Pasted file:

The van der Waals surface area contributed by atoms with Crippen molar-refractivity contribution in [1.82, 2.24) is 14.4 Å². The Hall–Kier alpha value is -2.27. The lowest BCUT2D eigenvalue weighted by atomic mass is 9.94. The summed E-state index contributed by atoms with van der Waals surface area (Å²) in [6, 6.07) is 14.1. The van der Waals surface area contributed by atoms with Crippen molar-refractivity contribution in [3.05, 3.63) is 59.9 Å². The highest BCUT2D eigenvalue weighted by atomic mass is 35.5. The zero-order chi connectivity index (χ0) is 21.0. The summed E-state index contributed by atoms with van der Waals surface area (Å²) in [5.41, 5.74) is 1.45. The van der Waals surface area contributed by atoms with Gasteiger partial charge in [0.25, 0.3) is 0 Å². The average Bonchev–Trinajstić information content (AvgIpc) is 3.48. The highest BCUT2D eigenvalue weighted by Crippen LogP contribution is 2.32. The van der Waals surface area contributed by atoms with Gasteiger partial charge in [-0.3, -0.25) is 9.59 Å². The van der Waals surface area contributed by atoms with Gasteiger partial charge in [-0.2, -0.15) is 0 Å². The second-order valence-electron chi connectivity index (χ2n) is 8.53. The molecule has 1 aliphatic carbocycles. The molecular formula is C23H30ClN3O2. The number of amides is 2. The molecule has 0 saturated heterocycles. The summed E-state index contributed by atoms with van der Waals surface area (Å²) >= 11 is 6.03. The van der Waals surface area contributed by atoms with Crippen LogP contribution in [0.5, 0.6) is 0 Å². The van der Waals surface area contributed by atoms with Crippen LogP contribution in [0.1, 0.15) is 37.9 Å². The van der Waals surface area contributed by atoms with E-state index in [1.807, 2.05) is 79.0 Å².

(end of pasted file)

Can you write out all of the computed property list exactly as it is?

The van der Waals surface area contributed by atoms with Crippen molar-refractivity contribution in [1.82, 2.24) is 14.4 Å². The Hall–Kier alpha value is -2.27. The lowest BCUT2D eigenvalue weighted by atomic mass is 9.94. The summed E-state index contributed by atoms with van der Waals surface area (Å²) in [6, 6.07) is 14.1. The van der Waals surface area contributed by atoms with Crippen molar-refractivity contribution in [3.05, 3.63) is 59.9 Å². The highest BCUT2D eigenvalue weighted by atomic mass is 35.5. The zero-order chi connectivity index (χ0) is 21.0. The summed E-state index contributed by atoms with van der Waals surface area (Å²) in [5.41, 5.74) is 1.45. The van der Waals surface area contributed by atoms with Gasteiger partial charge in [0.25, 0.3) is 0 Å². The average Bonchev–Trinajstić information content (AvgIpc) is 3.48. The highest BCUT2D eigenvalue weighted by Crippen LogP contribution is 2.32. The van der Waals surface area contributed by atoms with Gasteiger partial charge in [-0.3, -0.25) is 9.59 Å². The van der Waals surface area contributed by atoms with Gasteiger partial charge in [-0.2, -0.15) is 0 Å². The second-order valence-electron chi connectivity index (χ2n) is 8.53. The molecule has 1 aliphatic carbocycles. The molecular formula is C23H30ClN3O2. The number of amides is 2. The molecule has 0 saturated heterocycles. The summed E-state index contributed by atoms with van der Waals surface area (Å²) >= 11 is 6.03. The van der Waals surface area contributed by atoms with Crippen LogP contribution in [0.5, 0.6) is 0 Å². The van der Waals surface area contributed by atoms with Crippen LogP contribution in [0.1, 0.15) is 37.9 Å². The van der Waals surface area contributed by atoms with E-state index in [1.807, 2.05) is 79.0 Å².